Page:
Then we heard the thumping, and we knew the thugs had come into this house, and you could hear the voices. They asked the widow if she was hiding anyone, and she stated, “Do I look like I’m hiding anyone? I’m an old women, I don’t like Tamils either.” With that, they left. However, the widow did not want us to stay there anymore either.

My mom took us out again and we went back to our house. My grandfather was there and he was bleeding. He had sat on the front steps of our home and he is uniform with his double barrel shot gun. Some of the thugs who had come were men arrested by my grandfather when he was the Inspector of Police for Wellawatte. They recognized him. They actually saluted him, called him Sir and left the house alone ststing that they could not be responsible for those who came afterwards. He mentioned that these people had lists of houses and names and they knew which houses were Tamil, since not a single Sinhalese house was being touched. This was systematic process – they had strategies and weapons, and this is what shook him the most.

As the first group of thugs left, the looters arrived. One of the looters tried to stab him but he was able to fight him off. Luckily, one of the men from the first group was walking back and told the looter to lay off him since he was an Inspector of Police. He survived it but he still refused to leave the house. I admire him for his courage but now I know he was fighting to preserve what was his – he had no other choice other than passive death.

We decided it was time to go to the Ramakrishna Mission, which is barely 100 meters from our house. We got as many people together and my mother was leading the way. When I attempted to run back to get my dog, I saw Sinhala Buddhist monks among the rioters with large weapons. To me, even at that young age this image was not right. I am yet to identify any other country in this world where a Buddhist monk would look at me with such murderous rage in their eyes. I immediately ran back to my mother. The Swami at the mission welcomed us and led us to the hostel in the back for safety. Many other families fleeing the terror had already found shelter there. As I looked out the back window, I saw trains stopping at unscheduled stops along the railway. It was quite strange. I watched in mute disbelief as men with weapons and petrol cans were getting off these trains. I remember struggling to understand why the train driver would help the thugs, now I know better. It was all already planned well in advance.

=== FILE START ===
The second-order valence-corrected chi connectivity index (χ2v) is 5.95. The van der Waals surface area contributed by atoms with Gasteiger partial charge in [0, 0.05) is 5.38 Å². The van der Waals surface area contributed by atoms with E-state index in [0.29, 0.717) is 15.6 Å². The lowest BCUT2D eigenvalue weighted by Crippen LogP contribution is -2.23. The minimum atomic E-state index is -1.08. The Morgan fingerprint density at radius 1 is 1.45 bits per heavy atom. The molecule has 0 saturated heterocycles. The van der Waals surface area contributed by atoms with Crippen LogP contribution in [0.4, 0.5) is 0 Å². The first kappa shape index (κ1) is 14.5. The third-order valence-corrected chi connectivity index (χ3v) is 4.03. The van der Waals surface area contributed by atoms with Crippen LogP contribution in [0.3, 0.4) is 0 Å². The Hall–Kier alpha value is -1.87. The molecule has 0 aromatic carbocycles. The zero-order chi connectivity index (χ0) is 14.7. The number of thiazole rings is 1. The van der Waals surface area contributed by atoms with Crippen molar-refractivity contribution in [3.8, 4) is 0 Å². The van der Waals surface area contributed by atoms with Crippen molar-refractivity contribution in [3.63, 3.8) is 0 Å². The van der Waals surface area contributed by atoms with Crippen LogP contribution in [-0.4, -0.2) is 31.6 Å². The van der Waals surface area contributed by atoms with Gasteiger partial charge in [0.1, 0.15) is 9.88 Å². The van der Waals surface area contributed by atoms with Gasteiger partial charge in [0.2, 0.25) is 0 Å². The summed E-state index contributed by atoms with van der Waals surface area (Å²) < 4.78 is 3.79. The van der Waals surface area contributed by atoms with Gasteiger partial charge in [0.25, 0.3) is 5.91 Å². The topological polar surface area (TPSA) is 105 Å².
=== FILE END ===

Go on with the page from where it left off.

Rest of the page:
Late into the evening, a Swami rushed in informing us that the main shrine was no longer safe. The angry mob was inside and had already hurt the chief Swami and damaged the pictures in the shrine. We were told later that trucks were being driven in to take us to refugee camps. We were loaded onto the trucks as if we were cattle to be driven to slaughter. I hated the feeling of not knowing who was driving and where to. I made me feel helpless, and angry. I was made to stand towards the back of the truck facing outwards so that I could breathe as I was one of the few children on this truck.

As the truck turned onto Galle road, I saw thugs walking with knives and the armed forces in their uniforms. There were not many civilians on the road; just broken shops aflame. And that’s when I saw a human form being burnt alive. I couldn’t make out if it was male or female but I could see the head, torso and legs. It was still moving. A person, who had family somewhere, with dreams and hopes was being burnt like trash in the middle of the road. In their eyes, we Tamils were trash. I felt shock and my gasp was silenced by a hand from behind me that remained on my mouth for the duration of this painfully haunting journey. These thugs and armed forces had the power to get rid of us just because they felt like it and no one would stop them or even ask why.